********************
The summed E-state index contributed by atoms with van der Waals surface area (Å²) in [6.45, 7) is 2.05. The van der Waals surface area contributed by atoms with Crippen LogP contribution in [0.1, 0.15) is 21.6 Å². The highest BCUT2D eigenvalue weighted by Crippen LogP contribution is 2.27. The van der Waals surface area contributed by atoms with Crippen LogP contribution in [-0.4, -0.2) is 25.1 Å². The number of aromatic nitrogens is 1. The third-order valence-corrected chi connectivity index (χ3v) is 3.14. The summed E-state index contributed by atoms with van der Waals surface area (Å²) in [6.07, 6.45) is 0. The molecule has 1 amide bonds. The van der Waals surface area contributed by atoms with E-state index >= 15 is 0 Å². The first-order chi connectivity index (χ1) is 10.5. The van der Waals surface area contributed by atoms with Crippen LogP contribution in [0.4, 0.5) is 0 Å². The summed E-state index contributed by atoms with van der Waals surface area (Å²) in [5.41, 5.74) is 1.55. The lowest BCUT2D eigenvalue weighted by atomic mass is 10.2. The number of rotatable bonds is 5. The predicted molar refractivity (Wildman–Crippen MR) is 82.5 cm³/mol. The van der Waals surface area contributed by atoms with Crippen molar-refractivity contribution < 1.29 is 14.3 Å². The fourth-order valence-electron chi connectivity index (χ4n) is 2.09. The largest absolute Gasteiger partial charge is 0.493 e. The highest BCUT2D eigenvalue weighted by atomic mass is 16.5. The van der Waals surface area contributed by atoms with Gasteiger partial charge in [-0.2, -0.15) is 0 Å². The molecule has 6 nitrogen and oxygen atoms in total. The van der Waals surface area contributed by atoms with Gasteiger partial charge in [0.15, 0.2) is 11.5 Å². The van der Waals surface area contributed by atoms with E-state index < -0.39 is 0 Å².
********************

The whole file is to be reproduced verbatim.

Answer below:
The summed E-state index contributed by atoms with van der Waals surface area (Å²) in [6.45, 7) is 2.05. The van der Waals surface area contributed by atoms with Crippen LogP contribution in [0.1, 0.15) is 21.6 Å². The highest BCUT2D eigenvalue weighted by Crippen LogP contribution is 2.27. The van der Waals surface area contributed by atoms with Crippen LogP contribution in [-0.4, -0.2) is 25.1 Å². The number of aromatic nitrogens is 1. The third-order valence-corrected chi connectivity index (χ3v) is 3.14. The summed E-state index contributed by atoms with van der Waals surface area (Å²) in [6.07, 6.45) is 0. The molecule has 1 amide bonds. The van der Waals surface area contributed by atoms with E-state index >= 15 is 0 Å². The first-order chi connectivity index (χ1) is 10.5. The van der Waals surface area contributed by atoms with Crippen LogP contribution in [0.4, 0.5) is 0 Å². The summed E-state index contributed by atoms with van der Waals surface area (Å²) in [5.41, 5.74) is 1.55. The lowest BCUT2D eigenvalue weighted by atomic mass is 10.2. The number of rotatable bonds is 5. The predicted molar refractivity (Wildman–Crippen MR) is 82.5 cm³/mol. The van der Waals surface area contributed by atoms with Crippen molar-refractivity contribution < 1.29 is 14.3 Å². The fourth-order valence-electron chi connectivity index (χ4n) is 2.09. The largest absolute Gasteiger partial charge is 0.493 e. The highest BCUT2D eigenvalue weighted by atomic mass is 16.5. The van der Waals surface area contributed by atoms with Gasteiger partial charge in [-0.2, -0.15) is 0 Å². The molecule has 6 nitrogen and oxygen atoms in total. The van der Waals surface area contributed by atoms with Gasteiger partial charge in [0.15, 0.2) is 11.5 Å². The van der Waals surface area contributed by atoms with E-state index < -0.39 is 0 Å².